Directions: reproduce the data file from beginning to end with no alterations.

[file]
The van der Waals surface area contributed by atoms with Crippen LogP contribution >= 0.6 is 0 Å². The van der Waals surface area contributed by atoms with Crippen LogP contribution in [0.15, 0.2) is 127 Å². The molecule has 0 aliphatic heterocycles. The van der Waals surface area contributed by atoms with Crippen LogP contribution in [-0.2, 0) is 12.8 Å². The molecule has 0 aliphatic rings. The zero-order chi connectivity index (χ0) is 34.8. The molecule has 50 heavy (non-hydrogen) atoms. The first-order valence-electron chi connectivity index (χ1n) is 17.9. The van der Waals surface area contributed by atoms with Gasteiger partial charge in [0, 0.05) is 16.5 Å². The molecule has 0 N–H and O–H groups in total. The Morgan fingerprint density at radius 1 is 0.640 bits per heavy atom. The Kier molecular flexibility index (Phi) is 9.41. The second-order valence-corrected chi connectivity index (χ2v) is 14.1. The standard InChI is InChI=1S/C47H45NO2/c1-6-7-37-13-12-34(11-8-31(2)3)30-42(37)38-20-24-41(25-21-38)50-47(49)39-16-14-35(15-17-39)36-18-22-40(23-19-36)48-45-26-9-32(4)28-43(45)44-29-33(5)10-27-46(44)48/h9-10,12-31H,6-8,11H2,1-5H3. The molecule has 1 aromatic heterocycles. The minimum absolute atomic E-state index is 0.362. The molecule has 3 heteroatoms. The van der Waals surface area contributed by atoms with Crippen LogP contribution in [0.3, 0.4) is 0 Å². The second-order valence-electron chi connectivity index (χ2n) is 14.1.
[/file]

The van der Waals surface area contributed by atoms with Crippen LogP contribution >= 0.6 is 0 Å². The van der Waals surface area contributed by atoms with Crippen LogP contribution in [0.15, 0.2) is 127 Å². The molecule has 0 aliphatic heterocycles. The van der Waals surface area contributed by atoms with Crippen LogP contribution in [-0.2, 0) is 12.8 Å². The molecule has 0 aliphatic rings. The zero-order chi connectivity index (χ0) is 34.8. The molecule has 50 heavy (non-hydrogen) atoms. The first-order valence-electron chi connectivity index (χ1n) is 17.9. The van der Waals surface area contributed by atoms with Gasteiger partial charge in [0, 0.05) is 16.5 Å². The molecule has 0 N–H and O–H groups in total. The Morgan fingerprint density at radius 1 is 0.640 bits per heavy atom. The Kier molecular flexibility index (Phi) is 9.41. The second-order valence-corrected chi connectivity index (χ2v) is 14.1. The standard InChI is InChI=1S/C47H45NO2/c1-6-7-37-13-12-34(11-8-31(2)3)30-42(37)38-20-24-41(25-21-38)50-47(49)39-16-14-35(15-17-39)36-18-22-40(23-19-36)48-45-26-9-32(4)28-43(45)44-29-33(5)10-27-46(44)48/h9-10,12-31H,6-8,11H2,1-5H3. The molecule has 1 aromatic heterocycles. The minimum absolute atomic E-state index is 0.362. The molecule has 3 heteroatoms. The van der Waals surface area contributed by atoms with Crippen LogP contribution in [0.3, 0.4) is 0 Å². The second-order valence-electron chi connectivity index (χ2n) is 14.1.